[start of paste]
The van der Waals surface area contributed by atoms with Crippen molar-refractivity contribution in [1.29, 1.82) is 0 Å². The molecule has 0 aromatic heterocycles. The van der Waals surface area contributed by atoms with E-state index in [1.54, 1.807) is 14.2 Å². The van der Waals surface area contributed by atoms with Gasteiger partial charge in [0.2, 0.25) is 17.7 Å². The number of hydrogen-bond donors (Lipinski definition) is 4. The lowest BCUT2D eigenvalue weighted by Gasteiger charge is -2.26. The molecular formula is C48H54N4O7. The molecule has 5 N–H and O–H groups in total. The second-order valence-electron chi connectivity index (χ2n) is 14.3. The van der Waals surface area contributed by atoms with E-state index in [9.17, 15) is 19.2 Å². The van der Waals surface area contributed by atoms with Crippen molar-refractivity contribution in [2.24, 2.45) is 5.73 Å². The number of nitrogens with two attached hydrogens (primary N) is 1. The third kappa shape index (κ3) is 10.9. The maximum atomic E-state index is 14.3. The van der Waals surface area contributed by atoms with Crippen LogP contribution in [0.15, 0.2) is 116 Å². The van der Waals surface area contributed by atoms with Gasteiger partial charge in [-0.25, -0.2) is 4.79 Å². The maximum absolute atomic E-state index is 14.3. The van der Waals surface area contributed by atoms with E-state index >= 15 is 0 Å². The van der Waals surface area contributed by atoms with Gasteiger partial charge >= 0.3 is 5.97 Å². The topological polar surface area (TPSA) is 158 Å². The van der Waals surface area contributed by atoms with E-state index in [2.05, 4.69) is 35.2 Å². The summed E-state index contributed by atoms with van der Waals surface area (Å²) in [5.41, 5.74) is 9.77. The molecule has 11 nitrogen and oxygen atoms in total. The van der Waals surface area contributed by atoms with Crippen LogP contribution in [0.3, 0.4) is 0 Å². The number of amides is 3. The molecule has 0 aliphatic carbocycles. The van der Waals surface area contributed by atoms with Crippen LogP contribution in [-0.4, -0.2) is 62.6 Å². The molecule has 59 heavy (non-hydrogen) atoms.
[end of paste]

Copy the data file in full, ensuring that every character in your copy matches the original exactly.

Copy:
The van der Waals surface area contributed by atoms with Crippen molar-refractivity contribution in [1.29, 1.82) is 0 Å². The molecule has 0 aromatic heterocycles. The van der Waals surface area contributed by atoms with E-state index in [1.54, 1.807) is 14.2 Å². The van der Waals surface area contributed by atoms with Gasteiger partial charge in [0.2, 0.25) is 17.7 Å². The number of hydrogen-bond donors (Lipinski definition) is 4. The lowest BCUT2D eigenvalue weighted by Gasteiger charge is -2.26. The molecular formula is C48H54N4O7. The molecule has 5 N–H and O–H groups in total. The second-order valence-electron chi connectivity index (χ2n) is 14.3. The van der Waals surface area contributed by atoms with E-state index in [9.17, 15) is 19.2 Å². The van der Waals surface area contributed by atoms with Crippen molar-refractivity contribution in [2.24, 2.45) is 5.73 Å². The number of nitrogens with two attached hydrogens (primary N) is 1. The third kappa shape index (κ3) is 10.9. The maximum atomic E-state index is 14.3. The van der Waals surface area contributed by atoms with Crippen LogP contribution in [0.15, 0.2) is 116 Å². The van der Waals surface area contributed by atoms with Gasteiger partial charge in [-0.25, -0.2) is 4.79 Å². The maximum absolute atomic E-state index is 14.3. The van der Waals surface area contributed by atoms with E-state index >= 15 is 0 Å². The van der Waals surface area contributed by atoms with Gasteiger partial charge >= 0.3 is 5.97 Å². The topological polar surface area (TPSA) is 158 Å². The van der Waals surface area contributed by atoms with E-state index in [2.05, 4.69) is 35.2 Å². The summed E-state index contributed by atoms with van der Waals surface area (Å²) in [5.41, 5.74) is 9.77. The molecule has 11 nitrogen and oxygen atoms in total. The van der Waals surface area contributed by atoms with Crippen LogP contribution in [0.3, 0.4) is 0 Å². The number of amides is 3. The molecule has 0 aliphatic carbocycles. The van der Waals surface area contributed by atoms with Crippen LogP contribution in [-0.4, -0.2) is 62.6 Å². The molecule has 59 heavy (non-hydrogen) atoms.